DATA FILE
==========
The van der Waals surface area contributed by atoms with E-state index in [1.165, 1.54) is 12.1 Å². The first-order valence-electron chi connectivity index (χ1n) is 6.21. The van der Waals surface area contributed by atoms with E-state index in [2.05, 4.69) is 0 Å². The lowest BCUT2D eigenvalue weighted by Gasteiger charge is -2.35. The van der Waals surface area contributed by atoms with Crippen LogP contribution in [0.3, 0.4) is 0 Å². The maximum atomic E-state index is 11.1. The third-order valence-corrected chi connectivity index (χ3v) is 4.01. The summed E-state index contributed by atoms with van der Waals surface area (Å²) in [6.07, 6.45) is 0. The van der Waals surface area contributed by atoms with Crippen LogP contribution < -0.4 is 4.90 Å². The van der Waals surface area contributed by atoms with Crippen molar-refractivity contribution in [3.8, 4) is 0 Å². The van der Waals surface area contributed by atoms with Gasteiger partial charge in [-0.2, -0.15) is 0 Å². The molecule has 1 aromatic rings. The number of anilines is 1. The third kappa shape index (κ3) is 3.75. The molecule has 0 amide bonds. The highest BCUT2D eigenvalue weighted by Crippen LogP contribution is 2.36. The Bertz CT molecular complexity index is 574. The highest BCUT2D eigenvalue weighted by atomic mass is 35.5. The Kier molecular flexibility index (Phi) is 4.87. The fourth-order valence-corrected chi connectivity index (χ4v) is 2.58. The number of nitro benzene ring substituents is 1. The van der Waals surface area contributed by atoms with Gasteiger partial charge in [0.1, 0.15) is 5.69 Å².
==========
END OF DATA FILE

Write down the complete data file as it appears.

The van der Waals surface area contributed by atoms with E-state index in [1.165, 1.54) is 12.1 Å². The first-order valence-electron chi connectivity index (χ1n) is 6.21. The van der Waals surface area contributed by atoms with E-state index in [2.05, 4.69) is 0 Å². The lowest BCUT2D eigenvalue weighted by Gasteiger charge is -2.35. The van der Waals surface area contributed by atoms with Crippen LogP contribution in [0.3, 0.4) is 0 Å². The maximum atomic E-state index is 11.1. The third-order valence-corrected chi connectivity index (χ3v) is 4.01. The summed E-state index contributed by atoms with van der Waals surface area (Å²) in [6.07, 6.45) is 0. The van der Waals surface area contributed by atoms with Crippen LogP contribution < -0.4 is 4.90 Å². The van der Waals surface area contributed by atoms with Crippen molar-refractivity contribution in [3.8, 4) is 0 Å². The van der Waals surface area contributed by atoms with Gasteiger partial charge in [-0.2, -0.15) is 0 Å². The molecule has 1 aromatic rings. The number of anilines is 1. The third kappa shape index (κ3) is 3.75. The molecule has 0 amide bonds. The highest BCUT2D eigenvalue weighted by Crippen LogP contribution is 2.36. The Bertz CT molecular complexity index is 574. The highest BCUT2D eigenvalue weighted by atomic mass is 35.5. The Kier molecular flexibility index (Phi) is 4.87. The fourth-order valence-corrected chi connectivity index (χ4v) is 2.58. The number of nitro benzene ring substituents is 1. The van der Waals surface area contributed by atoms with Gasteiger partial charge in [0.1, 0.15) is 5.69 Å².